“In addition to sharing in our local identity, being an oWOW advertiser means that your message doesn’t get lost eight to 14 unit sets,” Gorman said. “This is because we have a maximum of three spots per unit set, and only three sets per hour which are run between music; not announcer breaks.”

Despite this pro-advertiser bent, oWOW is having a tough time wooing over-the-air advertisers to its web-only feed.

“One reason is because a few potential advertisers are unfamiliar with how much over-the-air radio has moved away from being local, and how much internet radio has improved its reach to listeners,” said Gorman. “Another factor is the scarcity of experienced advertising salespeople and account managers in this space. It’s taken us months of searching to find the sales, promotion and marketing talent that we need.”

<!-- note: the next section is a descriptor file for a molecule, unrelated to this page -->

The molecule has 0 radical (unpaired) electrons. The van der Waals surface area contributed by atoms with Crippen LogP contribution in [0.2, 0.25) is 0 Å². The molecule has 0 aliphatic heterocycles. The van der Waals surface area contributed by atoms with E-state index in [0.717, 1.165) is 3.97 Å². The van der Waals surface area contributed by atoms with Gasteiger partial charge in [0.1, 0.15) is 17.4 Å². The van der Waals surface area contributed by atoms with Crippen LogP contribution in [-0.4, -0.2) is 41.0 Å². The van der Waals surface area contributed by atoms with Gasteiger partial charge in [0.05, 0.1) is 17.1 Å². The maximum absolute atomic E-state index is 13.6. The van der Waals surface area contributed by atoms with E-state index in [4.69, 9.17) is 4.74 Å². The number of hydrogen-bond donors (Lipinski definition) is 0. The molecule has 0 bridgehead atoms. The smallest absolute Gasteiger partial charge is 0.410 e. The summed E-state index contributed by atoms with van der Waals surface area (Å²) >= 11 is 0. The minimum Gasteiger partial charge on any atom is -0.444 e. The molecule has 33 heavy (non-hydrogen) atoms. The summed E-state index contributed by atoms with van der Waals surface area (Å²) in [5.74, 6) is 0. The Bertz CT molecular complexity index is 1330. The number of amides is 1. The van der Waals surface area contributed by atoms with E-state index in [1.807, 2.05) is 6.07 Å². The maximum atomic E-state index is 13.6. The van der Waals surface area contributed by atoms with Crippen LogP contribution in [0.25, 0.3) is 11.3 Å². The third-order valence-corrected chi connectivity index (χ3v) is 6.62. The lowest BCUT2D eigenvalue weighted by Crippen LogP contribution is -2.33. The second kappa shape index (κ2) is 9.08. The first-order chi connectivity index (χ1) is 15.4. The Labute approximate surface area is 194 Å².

Despite the challenges of selling advertising in the web-only space. Gorman says that oWOW gradually is gaining traction locally; both in terms of ads sold and people tuning in. He also remembers a time when FM radio was the new kid on the block, and the problems that FM station owners had attracting advertisers to their airwaves.

Inviting the listening public into oWOW’s studios.

“FM had its teething pains until it became the dominant medium a few decades back, supplanting AM,” Gorman said. “Now we’re able to offer the same kind of superior value proposition to local and regional accounts that FM did in its day, including more musical choice and more local content at a time when over-the-air broadcasting has abandoned this region. We just have to hold on and keep at it until the market catches up to us — as it did with FM.”